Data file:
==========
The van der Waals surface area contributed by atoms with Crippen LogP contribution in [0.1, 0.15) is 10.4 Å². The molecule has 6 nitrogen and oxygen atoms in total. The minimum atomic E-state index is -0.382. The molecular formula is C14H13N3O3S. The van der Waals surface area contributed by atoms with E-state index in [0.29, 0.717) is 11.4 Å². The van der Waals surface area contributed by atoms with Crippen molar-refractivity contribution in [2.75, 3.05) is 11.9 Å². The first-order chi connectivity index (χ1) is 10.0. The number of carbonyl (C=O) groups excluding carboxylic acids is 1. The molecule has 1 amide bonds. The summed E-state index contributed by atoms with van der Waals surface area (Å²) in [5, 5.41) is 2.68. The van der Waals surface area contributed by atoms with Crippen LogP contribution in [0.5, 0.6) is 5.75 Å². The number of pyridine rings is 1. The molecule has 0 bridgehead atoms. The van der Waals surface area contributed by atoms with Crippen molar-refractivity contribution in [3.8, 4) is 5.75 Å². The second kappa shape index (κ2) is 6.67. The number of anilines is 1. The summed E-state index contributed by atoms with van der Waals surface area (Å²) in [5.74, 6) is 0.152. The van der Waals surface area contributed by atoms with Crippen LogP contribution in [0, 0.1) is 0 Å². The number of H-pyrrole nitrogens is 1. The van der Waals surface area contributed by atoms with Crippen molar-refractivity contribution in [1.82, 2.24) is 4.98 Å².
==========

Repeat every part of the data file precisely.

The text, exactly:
The van der Waals surface area contributed by atoms with Crippen LogP contribution in [0.1, 0.15) is 10.4 Å². The molecule has 6 nitrogen and oxygen atoms in total. The minimum atomic E-state index is -0.382. The molecular formula is C14H13N3O3S. The van der Waals surface area contributed by atoms with E-state index in [0.29, 0.717) is 11.4 Å². The van der Waals surface area contributed by atoms with Crippen molar-refractivity contribution in [2.75, 3.05) is 11.9 Å². The first-order chi connectivity index (χ1) is 10.0. The number of carbonyl (C=O) groups excluding carboxylic acids is 1. The molecule has 1 amide bonds. The summed E-state index contributed by atoms with van der Waals surface area (Å²) in [5, 5.41) is 2.68. The van der Waals surface area contributed by atoms with Crippen LogP contribution in [0.5, 0.6) is 5.75 Å². The number of pyridine rings is 1. The molecule has 0 bridgehead atoms. The van der Waals surface area contributed by atoms with Crippen molar-refractivity contribution in [3.8, 4) is 5.75 Å². The second kappa shape index (κ2) is 6.67. The number of anilines is 1. The summed E-state index contributed by atoms with van der Waals surface area (Å²) in [5.74, 6) is 0.152. The van der Waals surface area contributed by atoms with Crippen LogP contribution in [0, 0.1) is 0 Å². The number of H-pyrrole nitrogens is 1. The van der Waals surface area contributed by atoms with Crippen molar-refractivity contribution in [1.82, 2.24) is 4.98 Å².